Summer Helles

Last year, I made a Munich helles following a recipe in Gordon Strong’s Modern Homebrew Recipes, with pretty excellent results. Munich helles is such a great summer lager (among many great summer lager varieties!), but it was only on my 2021 batch that I felt I had finally gotten close to nailing the style.

This year’s version is along the same lines as last year’s, but I used different brands/variations of ingredients for what I had on hand or needed to use up. For instance, I used Weyermann’s Barke pilsner malt instead of their “regular” pilsner malt, and their Munich I malt instead of Chateau’s equivalent. I had Briess’s aromatic Munich 20L on-hand, so that went in as a substitute for Carahell, and I just flat-out skipped Carapils. I used Hallertau Tradition in place of Hallertauer Mittelfrueh, and finally went with Diamond Lager yeast instead of 34/70. I guess that’s a long way of saying it is a completely different recipe, but has largely the same proportions of ingredients and targets pretty similar numbers.

Because this was a really busy summer (filled with fieldwork, a house move, and COVID), the beer ended up conditioning in the keg for over two months. I rarely have a lager that sits for so long, and the end result was something that was crystal clear. As you’ll see in the tasting notes, I’m overall quite pleased with this iteration!

Summer Helles 2022

  • 8.25 lb. Barke pilsner malt (Weyermann)
  • 1.25 lb. Munich I malt (Weyermann)
  • 0.25 lb. Aromatic Munich malt 20L (Briess)
  • 0.75 oz. Hallertau Tradition hop pellets (6.1% alpha), 60 minute boil
  • 1 tsp. BruTanB, 10 minute boil
  • 1 Whirlfloc tablet, 5 minute boil
  • Repitch of Diamond Lager yeast (Lallemand)

Target Parameters

  • 1.044 o.g., 1.007 f.g., 17 IBU, 5 SRM, 4.9% abv
  • Full-volume infusion step mash, 45 minute rest at 144°, 45 minute rest at 160°, 10 minute rest at 168°
  • Water built from RO, to hit 23 Ca, 8 Mg, 32 SO4, 40 Cl, -21 RA

Procedure

  • I added 2.5 g epsom salt and 2.5 g CaCl to 7 gallons of RO water, to hit my target water specifications.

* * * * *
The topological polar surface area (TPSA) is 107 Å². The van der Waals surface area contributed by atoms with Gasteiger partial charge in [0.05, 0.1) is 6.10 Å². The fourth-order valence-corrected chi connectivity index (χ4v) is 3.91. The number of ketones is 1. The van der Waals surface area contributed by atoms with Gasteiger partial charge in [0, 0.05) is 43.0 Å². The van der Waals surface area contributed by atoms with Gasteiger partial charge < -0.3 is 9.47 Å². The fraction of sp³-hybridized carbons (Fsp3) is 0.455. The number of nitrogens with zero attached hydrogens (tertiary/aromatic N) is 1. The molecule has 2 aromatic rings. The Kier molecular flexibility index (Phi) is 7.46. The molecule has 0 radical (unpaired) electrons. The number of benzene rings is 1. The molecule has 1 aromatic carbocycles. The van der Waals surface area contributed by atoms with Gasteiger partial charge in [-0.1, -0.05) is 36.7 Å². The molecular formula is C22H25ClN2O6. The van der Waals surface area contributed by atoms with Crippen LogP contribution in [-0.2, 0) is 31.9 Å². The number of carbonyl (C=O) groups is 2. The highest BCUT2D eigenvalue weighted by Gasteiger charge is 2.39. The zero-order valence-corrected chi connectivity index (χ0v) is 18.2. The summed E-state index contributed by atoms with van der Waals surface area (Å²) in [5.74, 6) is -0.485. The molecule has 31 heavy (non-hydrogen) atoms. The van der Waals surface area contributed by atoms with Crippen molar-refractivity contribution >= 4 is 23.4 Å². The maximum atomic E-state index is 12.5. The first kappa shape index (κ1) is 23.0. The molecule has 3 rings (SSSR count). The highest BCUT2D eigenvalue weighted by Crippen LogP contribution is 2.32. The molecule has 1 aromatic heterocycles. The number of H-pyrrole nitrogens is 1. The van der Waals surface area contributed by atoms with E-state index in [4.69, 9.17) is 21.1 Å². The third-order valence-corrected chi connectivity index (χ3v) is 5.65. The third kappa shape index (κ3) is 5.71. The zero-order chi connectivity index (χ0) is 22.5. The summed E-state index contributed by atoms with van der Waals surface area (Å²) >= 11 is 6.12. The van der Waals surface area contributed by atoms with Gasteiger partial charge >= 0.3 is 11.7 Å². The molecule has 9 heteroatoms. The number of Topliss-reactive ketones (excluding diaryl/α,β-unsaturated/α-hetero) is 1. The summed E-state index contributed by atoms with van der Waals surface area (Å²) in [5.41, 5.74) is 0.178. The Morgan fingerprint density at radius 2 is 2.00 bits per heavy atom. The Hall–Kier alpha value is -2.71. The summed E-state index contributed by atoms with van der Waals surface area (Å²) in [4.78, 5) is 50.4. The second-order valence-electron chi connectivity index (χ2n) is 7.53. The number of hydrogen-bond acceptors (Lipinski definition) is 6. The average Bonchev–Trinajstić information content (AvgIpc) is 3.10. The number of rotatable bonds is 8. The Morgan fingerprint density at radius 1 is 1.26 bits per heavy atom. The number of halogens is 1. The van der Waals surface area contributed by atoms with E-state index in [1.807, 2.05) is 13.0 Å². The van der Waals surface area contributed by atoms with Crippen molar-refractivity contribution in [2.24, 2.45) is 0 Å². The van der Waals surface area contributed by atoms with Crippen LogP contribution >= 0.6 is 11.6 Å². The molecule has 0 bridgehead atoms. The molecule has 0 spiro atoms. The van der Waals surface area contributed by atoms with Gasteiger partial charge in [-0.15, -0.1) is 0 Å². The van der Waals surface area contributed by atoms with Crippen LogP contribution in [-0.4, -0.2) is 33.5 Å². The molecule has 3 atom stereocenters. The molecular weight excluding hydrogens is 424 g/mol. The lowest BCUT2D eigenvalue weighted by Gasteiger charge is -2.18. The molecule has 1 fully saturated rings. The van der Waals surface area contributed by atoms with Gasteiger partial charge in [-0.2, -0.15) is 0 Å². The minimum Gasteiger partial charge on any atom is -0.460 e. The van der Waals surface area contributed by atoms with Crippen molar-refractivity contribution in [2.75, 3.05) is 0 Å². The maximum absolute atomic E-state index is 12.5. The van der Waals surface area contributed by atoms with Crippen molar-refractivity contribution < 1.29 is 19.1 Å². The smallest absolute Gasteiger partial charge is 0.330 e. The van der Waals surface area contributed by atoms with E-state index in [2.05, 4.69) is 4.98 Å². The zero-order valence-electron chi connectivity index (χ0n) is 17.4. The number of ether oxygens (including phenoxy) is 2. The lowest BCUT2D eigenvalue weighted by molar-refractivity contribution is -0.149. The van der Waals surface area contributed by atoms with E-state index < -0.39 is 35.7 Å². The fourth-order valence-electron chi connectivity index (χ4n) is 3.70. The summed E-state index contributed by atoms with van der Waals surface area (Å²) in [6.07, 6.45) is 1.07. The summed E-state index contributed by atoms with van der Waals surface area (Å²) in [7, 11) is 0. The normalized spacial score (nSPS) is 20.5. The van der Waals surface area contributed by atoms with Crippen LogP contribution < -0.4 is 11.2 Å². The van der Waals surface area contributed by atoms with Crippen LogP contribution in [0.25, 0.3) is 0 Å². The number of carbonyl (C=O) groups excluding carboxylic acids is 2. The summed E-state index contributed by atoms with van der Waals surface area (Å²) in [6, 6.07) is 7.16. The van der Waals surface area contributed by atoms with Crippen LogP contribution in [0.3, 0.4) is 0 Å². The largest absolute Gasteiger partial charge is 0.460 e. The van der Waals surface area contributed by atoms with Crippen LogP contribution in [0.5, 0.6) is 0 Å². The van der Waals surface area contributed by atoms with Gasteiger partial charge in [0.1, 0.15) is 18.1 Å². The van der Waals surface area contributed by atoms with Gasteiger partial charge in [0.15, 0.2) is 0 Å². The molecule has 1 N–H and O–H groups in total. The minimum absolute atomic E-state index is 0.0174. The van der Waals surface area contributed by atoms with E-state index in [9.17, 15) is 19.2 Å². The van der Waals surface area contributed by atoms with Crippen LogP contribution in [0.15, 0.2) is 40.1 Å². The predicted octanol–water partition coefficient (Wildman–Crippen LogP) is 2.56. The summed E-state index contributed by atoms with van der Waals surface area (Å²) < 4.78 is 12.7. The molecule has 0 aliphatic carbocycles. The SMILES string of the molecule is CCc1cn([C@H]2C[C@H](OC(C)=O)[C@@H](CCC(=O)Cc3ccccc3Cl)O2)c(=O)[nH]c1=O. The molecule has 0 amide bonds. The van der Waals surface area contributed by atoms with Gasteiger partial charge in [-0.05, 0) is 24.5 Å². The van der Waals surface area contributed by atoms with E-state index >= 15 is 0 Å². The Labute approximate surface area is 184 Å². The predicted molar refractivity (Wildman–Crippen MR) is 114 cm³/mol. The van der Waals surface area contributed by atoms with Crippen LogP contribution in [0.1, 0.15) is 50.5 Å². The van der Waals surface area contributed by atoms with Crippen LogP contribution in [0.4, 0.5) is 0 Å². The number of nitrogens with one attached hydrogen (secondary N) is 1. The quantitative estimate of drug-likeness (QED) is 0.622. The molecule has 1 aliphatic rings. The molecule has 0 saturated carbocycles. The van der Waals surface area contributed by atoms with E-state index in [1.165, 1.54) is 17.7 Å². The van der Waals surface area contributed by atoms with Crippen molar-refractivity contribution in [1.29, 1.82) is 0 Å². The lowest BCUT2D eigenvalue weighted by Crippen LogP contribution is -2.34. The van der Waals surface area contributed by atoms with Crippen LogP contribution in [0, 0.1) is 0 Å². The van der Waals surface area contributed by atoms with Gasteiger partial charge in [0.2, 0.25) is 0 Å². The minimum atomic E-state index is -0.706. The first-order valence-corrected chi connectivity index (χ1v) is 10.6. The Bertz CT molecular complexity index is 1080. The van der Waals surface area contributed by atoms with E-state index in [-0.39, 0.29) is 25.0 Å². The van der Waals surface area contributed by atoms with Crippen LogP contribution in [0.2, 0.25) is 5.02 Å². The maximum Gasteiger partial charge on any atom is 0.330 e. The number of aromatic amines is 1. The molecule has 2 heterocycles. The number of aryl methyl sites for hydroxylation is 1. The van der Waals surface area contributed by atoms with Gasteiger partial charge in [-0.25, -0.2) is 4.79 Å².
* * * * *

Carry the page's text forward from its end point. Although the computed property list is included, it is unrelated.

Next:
• I heated the strike water to 148°, and added the grains along with ~1.1 mL of 88% lactic acid in order to hit my target pH of 5.4. I held at 144° for 45 minutes while recirculating, and then raised the mash to 160° for another 45 minutes. Finally, I mashed out for 10 minutes at 168°.
  • After removing the grains, I had collected 6.4 gallons of runnings with a gravity of 1.041, for 72% mash efficiency.
  • I brought the kettle to a boil, adding hops and finings per the recipe. After a 60 minute boil, I turned off the heat and chilled the wort to ~70° before transferring to the fermenter. I chilled overnight to 49°.
  • I brewed the beer on 15 May 2022, and pitched the yeast slurry from my Alta California Lager the next morning, 16 May 2022. At this time, I oxygenated with 30 seconds of pure O2.
  • I starting fermentation at 50°, holding it there until 23 May 2022, when I let it free-rise to 60°. Then, I cold crashed to 34° on 28 May 2022.
  • I kegged the beer on 8 June 2022. Starting gravity was 1.046, and final gravity was 1.012, for 4.5% abv. The beer cold conditioned at ~34° for over two months, before going on tap.

Tasting

  • Appearance
    • Brilliantly clear, gold beer. It pours with a white, medium head that subsides to a persistent white ring around the edge of the glass.
  • Aroma
    • Malty aroma, at a modest level. Very clean fermentation, with no noticeable yeast character. No hop aroma apparent.
  • Flavor
    • Moderately rich malt flavor, with a lingering sweet maltiness against a moderately low level of hop bitterness.
  • Mouthfeel
    • Medium-light body, moderate carbonation, very smooth finish.
  • Would I Brew This Again?
    • Yes! This is a great recipe. The low level of head on this is the only minor flaw. Otherwise, this is an incredibly gorgeous, tasty, and easy drinking beer. Next time, I’ll probably add the Carapils back in, and switch back to Carahell instead of Aromatic Munich.
  • Overall
    • 9/10

Alta California Lager 2022

I brew this recipe nearly every year, with only minor variations–usually in yeast or corn form. The 2022 version is another winner! I rolled it out with Diamond Lager Yeast for something a shade different.

Alta California Lager 2022

  • 6.5 lb. Barke pilsner malt (Weyermann)
  • 2 lb. flaked corn
  • 1.75 lb. Vienna malt (Weyermann)
  • 0.25 lb. rice hulls
  • 0.5 oz. Magnum hop pellets (10.1% alpha), 60 minute boil
  • 1 tsp. BruTanB, 10 minute boil
  • 1 Whirlfloc tablet, 5 minute boil
  • 0.75 oz. Saaz hop pellets (4.0% alpha), 5 minute boil
  • 1 tsp. yeast nutrient (WLN1000), 5 minute boil
  • 2 pkg. Diamond Lager Yeast (Lallemand)

Target Parameters

  • 1.046 s.g., 1.010 f.g., 4.8% abv, 19 IBU, 3 SRM
  • 8.75 gallons of RO water with 1.7 g CaCl to hit target parameter of 14 ppm Ca and 25 ppm Cl
  • 75 minute full volume infusion mash, 149°

Procedure

  • I mashed in with 8.75 gallons of RO water and 1.7 g of CaCl, heated to 160°, to hit a mash temperature of 149°. I added 2.5 mL of 88% lactic acid, to adjust the pH.